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View Full Version : Various "Federations" - Bad Sociology?



Ilya
2005-Dec-25, 09:39 PM
The following is a fairly common situation in SF universes: A “federation of planets” of some kind (usually all-human) does not exactly enforce peace between member planets, but prevents armed conflicts from getting out of hand. In Joe Haldeman’s “There Is No Darkness” the federation prohibits space battles, but allows members to fight each other on desert planets. (The point of such fighting escapes me. Even if one side runs out of men or materiel, how are the winners going to dictate or enforce terms if they are not allowed to land on the losers’ territory?) In Joel Rosenberg’s Metzada books (“Hero”, “Not for Glory”, etc.) the Thousand Worlds monitors all transfers of military technology to ensure that all fights are “fair” – if one warring side has only swords and bows, the other is not allowed to import anything more advanced, - even as TW observers in powered armor are watching the show. In David Weber’s Honor Harrington universe Solarian League does something similar - its rules are less restrictive (no large-scale orbital attacks on planets), but are enforced just as relentlessly.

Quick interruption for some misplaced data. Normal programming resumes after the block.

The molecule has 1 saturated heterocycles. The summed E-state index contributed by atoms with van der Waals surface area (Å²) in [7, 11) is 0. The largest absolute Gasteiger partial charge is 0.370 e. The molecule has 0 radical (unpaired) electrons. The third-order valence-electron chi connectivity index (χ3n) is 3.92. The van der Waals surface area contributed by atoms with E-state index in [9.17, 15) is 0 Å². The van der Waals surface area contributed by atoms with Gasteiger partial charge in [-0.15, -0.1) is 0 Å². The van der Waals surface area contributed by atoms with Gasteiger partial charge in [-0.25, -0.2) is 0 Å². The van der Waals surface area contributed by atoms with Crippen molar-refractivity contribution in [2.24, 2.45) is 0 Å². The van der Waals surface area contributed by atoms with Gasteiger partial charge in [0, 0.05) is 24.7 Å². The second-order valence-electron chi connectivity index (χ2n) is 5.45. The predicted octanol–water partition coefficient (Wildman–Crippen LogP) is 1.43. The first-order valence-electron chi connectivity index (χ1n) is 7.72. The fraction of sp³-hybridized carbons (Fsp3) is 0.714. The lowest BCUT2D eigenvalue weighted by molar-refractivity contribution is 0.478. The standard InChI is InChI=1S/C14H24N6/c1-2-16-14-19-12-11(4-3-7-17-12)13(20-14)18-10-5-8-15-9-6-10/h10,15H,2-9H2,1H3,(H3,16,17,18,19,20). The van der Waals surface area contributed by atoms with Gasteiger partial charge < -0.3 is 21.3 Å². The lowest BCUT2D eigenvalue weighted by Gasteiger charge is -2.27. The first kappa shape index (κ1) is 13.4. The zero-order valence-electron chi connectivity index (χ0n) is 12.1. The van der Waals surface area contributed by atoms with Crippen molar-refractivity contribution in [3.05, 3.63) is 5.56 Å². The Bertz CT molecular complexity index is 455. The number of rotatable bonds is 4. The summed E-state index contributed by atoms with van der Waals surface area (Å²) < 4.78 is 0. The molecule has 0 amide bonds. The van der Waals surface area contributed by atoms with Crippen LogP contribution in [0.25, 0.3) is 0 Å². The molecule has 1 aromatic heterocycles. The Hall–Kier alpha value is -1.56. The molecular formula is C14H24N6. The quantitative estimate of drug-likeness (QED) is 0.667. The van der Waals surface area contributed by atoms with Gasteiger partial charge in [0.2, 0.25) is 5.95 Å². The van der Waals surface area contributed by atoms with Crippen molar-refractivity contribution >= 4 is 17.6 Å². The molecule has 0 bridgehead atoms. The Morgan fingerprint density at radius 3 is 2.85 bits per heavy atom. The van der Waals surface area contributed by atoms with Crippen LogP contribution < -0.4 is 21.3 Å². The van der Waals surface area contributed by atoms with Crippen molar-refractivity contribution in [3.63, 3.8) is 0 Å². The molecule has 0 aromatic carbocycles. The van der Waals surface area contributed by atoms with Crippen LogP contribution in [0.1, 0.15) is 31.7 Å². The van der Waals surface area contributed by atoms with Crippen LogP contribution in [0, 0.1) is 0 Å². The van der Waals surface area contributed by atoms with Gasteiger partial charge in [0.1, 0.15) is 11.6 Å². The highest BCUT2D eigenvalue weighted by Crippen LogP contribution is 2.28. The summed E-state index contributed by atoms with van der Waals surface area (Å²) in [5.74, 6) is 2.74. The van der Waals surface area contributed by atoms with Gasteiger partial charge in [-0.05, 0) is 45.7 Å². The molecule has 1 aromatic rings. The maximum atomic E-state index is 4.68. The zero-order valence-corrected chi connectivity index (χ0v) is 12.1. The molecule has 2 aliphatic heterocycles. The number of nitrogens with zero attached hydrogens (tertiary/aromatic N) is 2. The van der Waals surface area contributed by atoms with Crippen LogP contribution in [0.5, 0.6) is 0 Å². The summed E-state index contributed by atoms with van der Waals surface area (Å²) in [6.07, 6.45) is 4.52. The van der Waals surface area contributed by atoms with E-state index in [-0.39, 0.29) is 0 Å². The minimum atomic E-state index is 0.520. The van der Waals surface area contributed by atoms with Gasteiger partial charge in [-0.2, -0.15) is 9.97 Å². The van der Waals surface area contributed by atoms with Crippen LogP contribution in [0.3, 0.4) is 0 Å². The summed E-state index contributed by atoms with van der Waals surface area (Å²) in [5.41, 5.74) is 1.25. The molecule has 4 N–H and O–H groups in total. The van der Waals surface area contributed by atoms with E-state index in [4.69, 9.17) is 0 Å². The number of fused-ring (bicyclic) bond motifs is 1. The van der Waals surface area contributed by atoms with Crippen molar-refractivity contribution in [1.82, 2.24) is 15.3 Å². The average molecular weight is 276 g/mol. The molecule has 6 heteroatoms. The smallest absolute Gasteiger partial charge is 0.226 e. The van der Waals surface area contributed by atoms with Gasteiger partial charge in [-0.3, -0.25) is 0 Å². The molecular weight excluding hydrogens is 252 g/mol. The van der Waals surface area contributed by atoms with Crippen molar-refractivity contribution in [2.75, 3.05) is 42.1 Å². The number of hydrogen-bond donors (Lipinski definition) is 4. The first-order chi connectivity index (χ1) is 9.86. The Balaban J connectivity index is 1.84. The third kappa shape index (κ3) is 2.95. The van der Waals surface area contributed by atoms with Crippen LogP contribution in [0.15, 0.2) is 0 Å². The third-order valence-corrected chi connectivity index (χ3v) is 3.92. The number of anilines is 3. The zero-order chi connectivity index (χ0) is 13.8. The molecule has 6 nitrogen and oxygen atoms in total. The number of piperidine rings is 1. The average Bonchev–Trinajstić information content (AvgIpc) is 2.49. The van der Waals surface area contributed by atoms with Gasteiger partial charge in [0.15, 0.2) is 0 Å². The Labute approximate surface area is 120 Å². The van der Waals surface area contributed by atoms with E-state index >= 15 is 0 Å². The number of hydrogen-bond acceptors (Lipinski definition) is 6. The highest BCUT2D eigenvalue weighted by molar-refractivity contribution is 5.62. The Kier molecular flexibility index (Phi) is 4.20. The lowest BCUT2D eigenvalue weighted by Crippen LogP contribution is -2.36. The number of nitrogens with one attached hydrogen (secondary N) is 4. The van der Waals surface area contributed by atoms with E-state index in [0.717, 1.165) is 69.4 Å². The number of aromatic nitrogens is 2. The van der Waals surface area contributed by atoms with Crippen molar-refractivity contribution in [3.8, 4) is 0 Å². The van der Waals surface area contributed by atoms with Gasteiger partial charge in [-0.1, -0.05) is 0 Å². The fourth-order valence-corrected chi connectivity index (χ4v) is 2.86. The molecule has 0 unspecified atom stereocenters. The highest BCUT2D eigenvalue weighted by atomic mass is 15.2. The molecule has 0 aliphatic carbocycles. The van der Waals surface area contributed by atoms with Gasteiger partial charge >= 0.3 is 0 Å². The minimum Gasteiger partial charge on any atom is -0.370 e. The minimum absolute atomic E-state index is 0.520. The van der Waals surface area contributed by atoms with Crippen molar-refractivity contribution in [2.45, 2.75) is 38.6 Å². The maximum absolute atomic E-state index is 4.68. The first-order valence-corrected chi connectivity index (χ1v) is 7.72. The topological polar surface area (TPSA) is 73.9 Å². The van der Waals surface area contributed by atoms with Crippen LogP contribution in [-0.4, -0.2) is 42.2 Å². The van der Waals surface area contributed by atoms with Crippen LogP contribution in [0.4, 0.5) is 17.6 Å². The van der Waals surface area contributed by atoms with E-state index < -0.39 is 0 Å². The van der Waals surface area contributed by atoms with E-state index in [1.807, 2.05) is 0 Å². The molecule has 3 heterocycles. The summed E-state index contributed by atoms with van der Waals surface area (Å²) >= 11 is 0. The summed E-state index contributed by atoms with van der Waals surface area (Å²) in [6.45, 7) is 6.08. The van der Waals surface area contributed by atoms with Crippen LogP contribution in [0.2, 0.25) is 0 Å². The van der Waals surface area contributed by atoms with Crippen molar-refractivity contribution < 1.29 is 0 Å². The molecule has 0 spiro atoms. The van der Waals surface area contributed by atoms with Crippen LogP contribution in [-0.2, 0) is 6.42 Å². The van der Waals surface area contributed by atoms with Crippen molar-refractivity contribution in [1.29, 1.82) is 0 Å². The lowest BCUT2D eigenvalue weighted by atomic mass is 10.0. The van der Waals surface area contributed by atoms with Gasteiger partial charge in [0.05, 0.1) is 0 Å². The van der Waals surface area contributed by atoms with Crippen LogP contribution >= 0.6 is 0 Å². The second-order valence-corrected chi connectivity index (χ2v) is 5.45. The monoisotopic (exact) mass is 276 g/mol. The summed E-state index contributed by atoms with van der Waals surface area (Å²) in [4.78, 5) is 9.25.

My problem with all this – it is completely unrealistic. In order to enforce such rules, the Federation (or whatever it is called) must be immensely more powerful than any single member or any coalition likely to arise. It is clearly not “UN writ large”. Then what exactly is Federation? And who pays for its military machine? (All examples I mentioned or seen have recognizable monetary economies.)

If Federation is a voluntary association with all members willingly chipping in money and soldiers to its military, then it is an unsustainable arrangement. At least some members hate each other enough to fight wars – how long are they going to pay for the very force that ties them down? Either they will leave the Federation entirely, or use their own contributions to bargain a more advantageous position for themselves. So Federation can not be a voluntary association.